In recent times, i’ve yes, succumbed to the Moleskine format. My main reason is because I don’t like any of the other sketchbooks out there. They are either too big, too spiral-bound and either generally too expensive or too shit in paper quality.  The positive consequence of my recent moleage is that I have found myself drawing and writing more than anytime in the past. This of course is good [for me]; jotting and collecting for research purposes and a space to map ideas visually. I have no excuse for not doing it much more in the past and  hate to think this change is a fact of following a trend. It is strange though that this or certain relatively basic designs or formats can change necessary behaviours [for a designer say] or even create new ones. Sometimes these designs / trends add to the every increasing burden of things we do now – like twittering, texting, which we seemed to get by perfectly without some 10 years ago. But fundamentally it will always makes sense for a designer to have a sketchbook handy because, by nature, we are thinking creatures and this helps give thinking shape. I like this short article [link] by Jason Santa Maria on the merits of keeping a sketchbook. He sums it up well by saying:

Sketchbooks are not about being a good artist, they’re about being a good thinker.

Of course it doesn’t matter what sketchbook you use just as long as it works for you. There is a certain consciousness which comes with using the Moleskine though. A perculiar side-effect of this has been that it seems to motivate individuals to regale on line about how they use their moley and give tips to how others can use their mole better. This seems nuts to me. Come on they are in essence just paper. The way often these blogs suggest though is that there is something spiritual or elevating going on, that if you use your mole in certain ways that you will be in the same league of other infamous users like Ernest Heminway and Henri Matisse. Most of the shit they suggest to enhance your Mole practice is just common sense, using post-it note tabs and pasting a calender on the inside cover etc. I guess it is hardly surprising that these sites exist as every man and their dog blogs about the most inane things these days from cats wearing sweeter to funny stories about iphones. I guess Moleskine then, can have a schmuck aspect to them like an iphone, though only if you are compelled also to write lovingly about them or persuade people about best practice on something which is so fundamental.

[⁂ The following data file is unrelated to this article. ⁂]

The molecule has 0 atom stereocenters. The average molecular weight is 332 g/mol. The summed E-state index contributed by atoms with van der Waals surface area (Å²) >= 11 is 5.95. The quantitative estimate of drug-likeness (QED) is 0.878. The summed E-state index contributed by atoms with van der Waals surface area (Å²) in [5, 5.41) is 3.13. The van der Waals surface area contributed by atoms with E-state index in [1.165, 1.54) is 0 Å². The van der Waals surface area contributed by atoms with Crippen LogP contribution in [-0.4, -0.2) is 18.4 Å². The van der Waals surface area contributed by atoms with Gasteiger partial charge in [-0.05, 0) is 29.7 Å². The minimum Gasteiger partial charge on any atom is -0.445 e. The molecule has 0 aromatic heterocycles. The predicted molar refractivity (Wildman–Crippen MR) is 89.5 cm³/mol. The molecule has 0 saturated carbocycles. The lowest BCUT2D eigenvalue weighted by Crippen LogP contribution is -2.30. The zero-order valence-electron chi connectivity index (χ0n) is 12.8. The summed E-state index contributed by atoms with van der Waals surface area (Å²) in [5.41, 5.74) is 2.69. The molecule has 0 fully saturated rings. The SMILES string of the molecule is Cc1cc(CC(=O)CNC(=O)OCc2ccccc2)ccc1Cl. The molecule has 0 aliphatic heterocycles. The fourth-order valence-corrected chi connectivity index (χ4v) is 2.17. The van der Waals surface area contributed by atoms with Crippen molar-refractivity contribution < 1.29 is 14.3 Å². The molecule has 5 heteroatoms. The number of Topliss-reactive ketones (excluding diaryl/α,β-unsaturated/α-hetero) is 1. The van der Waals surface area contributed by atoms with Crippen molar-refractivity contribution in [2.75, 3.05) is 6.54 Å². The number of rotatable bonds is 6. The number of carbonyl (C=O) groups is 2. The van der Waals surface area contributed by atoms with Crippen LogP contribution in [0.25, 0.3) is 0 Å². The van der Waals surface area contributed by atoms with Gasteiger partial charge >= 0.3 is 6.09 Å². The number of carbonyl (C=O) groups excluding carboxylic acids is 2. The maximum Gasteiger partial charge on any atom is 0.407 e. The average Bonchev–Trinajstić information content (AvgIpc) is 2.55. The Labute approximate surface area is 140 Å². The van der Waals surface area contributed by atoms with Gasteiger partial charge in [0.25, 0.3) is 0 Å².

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Moleskine Legendary Notebooks | 13 Twitterers Share Their Moleskine Obsession | Setting Up A Moleskine | 20+ Ways to Use a Moleskine

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No moles were harmed in the writing of this post.

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4 Comments so far
Leave a comment

I’m a moleskine user – they just feel so nice, like the weight of the book, the weight of the paper, the feel of the covers… grand. One of mine is used for sketching, and I have another on the go that I write recipes in (only ones that I like mind, and with all the flourishes of a ten year old decorating their assignment page because they know the content isn’t that interesting)

Comment by Luci

I am such a schmuck. It really is true. Sigh.

Comment by Luci

I’d rather be a moleskine schmuck than an iphone schmuck. I guess by nature of writing this post it automatically makes me a schmuck too

Comment by themachobox

I got a moleskin. $40. Wouldn’t have dared, except… the cost was part of the expenses for a project, so I didn’t actually hand over my money. Otherwise I think I would have stuck with the $4.99 A5 visual diary, thank you very much.

Comment by Sam Flaherty